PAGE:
Variation in human athletic performance is determined by a complex interaction of socio-cultural, psychological, and proximate physiological factors. Human physiological trait variance has both an environmental and genetic basis, although the classic gene-environment dichotomy is clearly too simplistic to understand the full range of variation for most proximate determinants of athletic performance, e.g., body composition. In other words, gene and environment interact, not just over the short term, but also over the lifetime of an individual with permanent effects on the adult phenotype. To further complicate matters, gene and environment may also be correlated. That is, genetically gifted individuals may be identified as children and begin training pulmonary, cardiovascular, and muscle systems at an early critical age. This review covers evidence in support of a genetic basis to human athletic performance, with some emphasis on the recent explosion of candidate gene studies. In addition, the review covers environmental influences on athletic performance with an emphasis on irreversible environmental effects, i.e., developmental effects that may accrue during critical periods of development either before conception (epigenetic effects), during fetal life (fetal programming), or during childhood and adolescence. Throughout, we emphasize the importance of gene-environment interaction (G × E) as a means of understanding variation in human physiological performance and we promote studies that integrate genomics with developmental biology.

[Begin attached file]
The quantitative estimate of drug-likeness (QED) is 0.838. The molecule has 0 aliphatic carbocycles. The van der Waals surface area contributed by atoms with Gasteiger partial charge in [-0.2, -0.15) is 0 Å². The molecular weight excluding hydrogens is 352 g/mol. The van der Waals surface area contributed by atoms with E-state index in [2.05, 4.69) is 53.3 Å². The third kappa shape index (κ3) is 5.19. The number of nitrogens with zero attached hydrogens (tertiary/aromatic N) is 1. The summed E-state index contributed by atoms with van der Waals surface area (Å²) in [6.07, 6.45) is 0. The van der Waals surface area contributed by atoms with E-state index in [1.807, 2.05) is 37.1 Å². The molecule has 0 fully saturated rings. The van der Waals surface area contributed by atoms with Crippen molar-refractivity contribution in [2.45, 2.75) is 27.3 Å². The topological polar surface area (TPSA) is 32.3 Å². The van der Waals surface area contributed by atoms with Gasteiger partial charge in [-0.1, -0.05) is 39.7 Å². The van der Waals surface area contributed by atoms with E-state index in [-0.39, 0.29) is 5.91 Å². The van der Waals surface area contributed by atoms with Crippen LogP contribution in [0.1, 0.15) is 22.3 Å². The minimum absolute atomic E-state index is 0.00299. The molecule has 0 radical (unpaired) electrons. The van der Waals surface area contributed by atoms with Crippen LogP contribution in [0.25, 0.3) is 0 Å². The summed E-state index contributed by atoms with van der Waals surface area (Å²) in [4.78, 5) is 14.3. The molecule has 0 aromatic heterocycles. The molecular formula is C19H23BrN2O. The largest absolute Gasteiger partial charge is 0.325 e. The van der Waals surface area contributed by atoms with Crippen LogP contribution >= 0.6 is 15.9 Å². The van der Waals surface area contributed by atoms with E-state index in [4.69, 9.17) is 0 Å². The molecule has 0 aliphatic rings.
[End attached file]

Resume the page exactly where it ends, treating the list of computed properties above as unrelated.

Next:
- Complex traits
- Developmental effects
- Fetal programming
- Gene and environment effects on sports peformance
- Gene-environment interaction
ASJC Scopus subject areas
- Pulmonary and Respiratory Medicine